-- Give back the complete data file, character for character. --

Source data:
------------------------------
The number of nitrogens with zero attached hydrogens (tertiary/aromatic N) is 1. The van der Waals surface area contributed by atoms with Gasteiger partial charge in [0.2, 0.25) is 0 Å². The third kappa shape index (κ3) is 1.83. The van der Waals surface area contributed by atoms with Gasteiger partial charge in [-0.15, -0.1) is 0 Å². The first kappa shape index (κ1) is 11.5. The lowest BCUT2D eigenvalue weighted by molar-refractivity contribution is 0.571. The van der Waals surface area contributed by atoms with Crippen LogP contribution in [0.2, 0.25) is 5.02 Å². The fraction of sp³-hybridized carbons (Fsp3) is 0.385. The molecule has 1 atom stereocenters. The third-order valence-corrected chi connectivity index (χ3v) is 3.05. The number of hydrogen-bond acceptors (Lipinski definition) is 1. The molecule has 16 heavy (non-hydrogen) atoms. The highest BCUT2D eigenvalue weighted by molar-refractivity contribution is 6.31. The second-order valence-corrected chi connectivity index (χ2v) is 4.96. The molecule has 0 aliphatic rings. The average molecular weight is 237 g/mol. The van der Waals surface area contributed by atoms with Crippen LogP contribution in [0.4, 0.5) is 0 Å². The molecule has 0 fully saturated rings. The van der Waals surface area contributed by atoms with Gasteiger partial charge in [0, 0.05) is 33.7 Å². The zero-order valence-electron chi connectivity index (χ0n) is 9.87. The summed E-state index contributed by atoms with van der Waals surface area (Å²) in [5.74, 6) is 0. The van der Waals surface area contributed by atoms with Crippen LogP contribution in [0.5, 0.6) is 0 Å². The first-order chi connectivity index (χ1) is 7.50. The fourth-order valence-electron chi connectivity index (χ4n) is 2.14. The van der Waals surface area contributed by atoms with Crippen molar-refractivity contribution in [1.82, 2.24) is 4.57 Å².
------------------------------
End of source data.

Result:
The number of nitrogens with zero attached hydrogens (tertiary/aromatic N) is 1. The van der Waals surface area contributed by atoms with Gasteiger partial charge in [0.2, 0.25) is 0 Å². The third kappa shape index (κ3) is 1.83. The van der Waals surface area contributed by atoms with Gasteiger partial charge in [-0.15, -0.1) is 0 Å². The first kappa shape index (κ1) is 11.5. The lowest BCUT2D eigenvalue weighted by molar-refractivity contribution is 0.571. The van der Waals surface area contributed by atoms with Crippen LogP contribution in [0.2, 0.25) is 5.02 Å². The fraction of sp³-hybridized carbons (Fsp3) is 0.385. The molecule has 1 atom stereocenters. The third-order valence-corrected chi connectivity index (χ3v) is 3.05. The number of hydrogen-bond acceptors (Lipinski definition) is 1. The molecule has 16 heavy (non-hydrogen) atoms. The highest BCUT2D eigenvalue weighted by molar-refractivity contribution is 6.31. The second-order valence-corrected chi connectivity index (χ2v) is 4.96. The molecule has 0 aliphatic rings. The average molecular weight is 237 g/mol. The van der Waals surface area contributed by atoms with Crippen LogP contribution in [0.4, 0.5) is 0 Å². The molecule has 0 fully saturated rings. The van der Waals surface area contributed by atoms with Gasteiger partial charge in [0, 0.05) is 33.7 Å². The zero-order valence-electron chi connectivity index (χ0n) is 9.87. The summed E-state index contributed by atoms with van der Waals surface area (Å²) in [5.74, 6) is 0. The van der Waals surface area contributed by atoms with Crippen LogP contribution in [0.5, 0.6) is 0 Å². The first-order chi connectivity index (χ1) is 7.50. The fourth-order valence-electron chi connectivity index (χ4n) is 2.14. The van der Waals surface area contributed by atoms with Crippen molar-refractivity contribution in [1.82, 2.24) is 4.57 Å².